LISBON, Portugal–If, as expected, the ISAF Council accepts the recommendations from its Executive Committee and the ORC Management Sub-Committee, the Offshore Racing Committee structure and policy has been fully debated and accepted by all parties concerned without the forecast embittered struggle. Not that there was total capitulation by the ORC in its absorption into the ISAF, the only sticking point remaining is the nomination, by the United States, of a representative to the Working Party that will take care of the matters arising from the formation of the Offshore Racing Committee and implement the objectives of the 2000 ISAF/ORC Agreement.
When asked why the United States was taking so long to make this announcement, one of the 35-strong U.S. delegation to the annual conference said, “You dont announce a death before informing the next-of-kin. We are still informing the next-of-kin.” The choice may not meet with universal approval, but its believed that the U.S. representative will not upset the balance that the ISAF seeks to establish. There are three “old” ORC representatives in Hans Zuiderbaan (NED), Bruno Finzi (ITA), and Wolfgang Schaefer (GER), all of whom are strong IMS supporters. The other members of the working party are David Kellett, ISAF Vice-President (AUS), Jack Caldwell (USA), Chairman of the Constitution Committee, and Paul King, the RYA/RORC nomination. The U.S. representative should therefore not be a dyed-in-the-wool IMS supporter.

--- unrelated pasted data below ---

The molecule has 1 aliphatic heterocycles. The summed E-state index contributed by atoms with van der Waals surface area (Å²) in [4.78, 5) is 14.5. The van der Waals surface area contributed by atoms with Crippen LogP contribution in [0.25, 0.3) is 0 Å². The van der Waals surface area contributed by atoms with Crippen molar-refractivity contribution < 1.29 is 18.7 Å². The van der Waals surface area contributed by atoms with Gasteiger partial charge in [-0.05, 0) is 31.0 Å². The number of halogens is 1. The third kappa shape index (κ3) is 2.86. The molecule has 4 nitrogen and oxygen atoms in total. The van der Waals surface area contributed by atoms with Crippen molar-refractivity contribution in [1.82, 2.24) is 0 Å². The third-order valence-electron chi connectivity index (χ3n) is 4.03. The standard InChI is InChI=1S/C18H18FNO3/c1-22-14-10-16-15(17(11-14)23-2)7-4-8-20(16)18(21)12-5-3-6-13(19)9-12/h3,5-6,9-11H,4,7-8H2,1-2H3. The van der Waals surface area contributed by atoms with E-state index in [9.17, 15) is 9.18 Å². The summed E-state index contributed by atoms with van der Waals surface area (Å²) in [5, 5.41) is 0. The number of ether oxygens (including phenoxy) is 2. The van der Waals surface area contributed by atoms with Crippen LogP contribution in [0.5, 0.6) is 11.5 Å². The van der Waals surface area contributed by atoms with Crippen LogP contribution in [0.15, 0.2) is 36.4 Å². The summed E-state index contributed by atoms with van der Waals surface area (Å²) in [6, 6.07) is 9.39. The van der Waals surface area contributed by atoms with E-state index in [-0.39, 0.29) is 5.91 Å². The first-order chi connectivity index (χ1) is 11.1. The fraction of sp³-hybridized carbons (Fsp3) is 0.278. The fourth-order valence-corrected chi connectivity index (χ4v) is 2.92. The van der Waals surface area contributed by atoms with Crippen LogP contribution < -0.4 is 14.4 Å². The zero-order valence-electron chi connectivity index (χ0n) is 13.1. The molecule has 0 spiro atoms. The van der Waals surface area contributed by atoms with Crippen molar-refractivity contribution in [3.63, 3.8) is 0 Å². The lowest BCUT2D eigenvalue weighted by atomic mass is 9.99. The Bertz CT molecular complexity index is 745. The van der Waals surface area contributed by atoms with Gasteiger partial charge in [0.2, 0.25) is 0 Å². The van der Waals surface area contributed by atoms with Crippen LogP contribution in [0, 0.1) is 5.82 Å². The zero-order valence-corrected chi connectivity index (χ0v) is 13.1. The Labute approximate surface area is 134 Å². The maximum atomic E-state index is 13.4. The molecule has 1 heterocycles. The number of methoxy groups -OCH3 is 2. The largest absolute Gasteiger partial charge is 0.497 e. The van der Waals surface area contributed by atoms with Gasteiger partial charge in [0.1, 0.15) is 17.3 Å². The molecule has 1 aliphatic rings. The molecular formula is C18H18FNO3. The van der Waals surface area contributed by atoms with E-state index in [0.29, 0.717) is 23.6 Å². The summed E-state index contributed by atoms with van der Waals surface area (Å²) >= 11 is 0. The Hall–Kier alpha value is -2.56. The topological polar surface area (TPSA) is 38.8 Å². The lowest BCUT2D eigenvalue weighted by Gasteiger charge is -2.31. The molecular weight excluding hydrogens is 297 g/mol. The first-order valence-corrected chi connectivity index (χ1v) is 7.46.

The real meat of this years meetings will not be served until tomorrow when the Council meets to confirm the working of the various committees, but one item which is bound to be passed in some form is a weight limit for the women in the Yngling class and this is likely to be 205 kg. Traditionally changes occur at the last minute and one might expect almost anything before the Council meeting concludes on Saturday.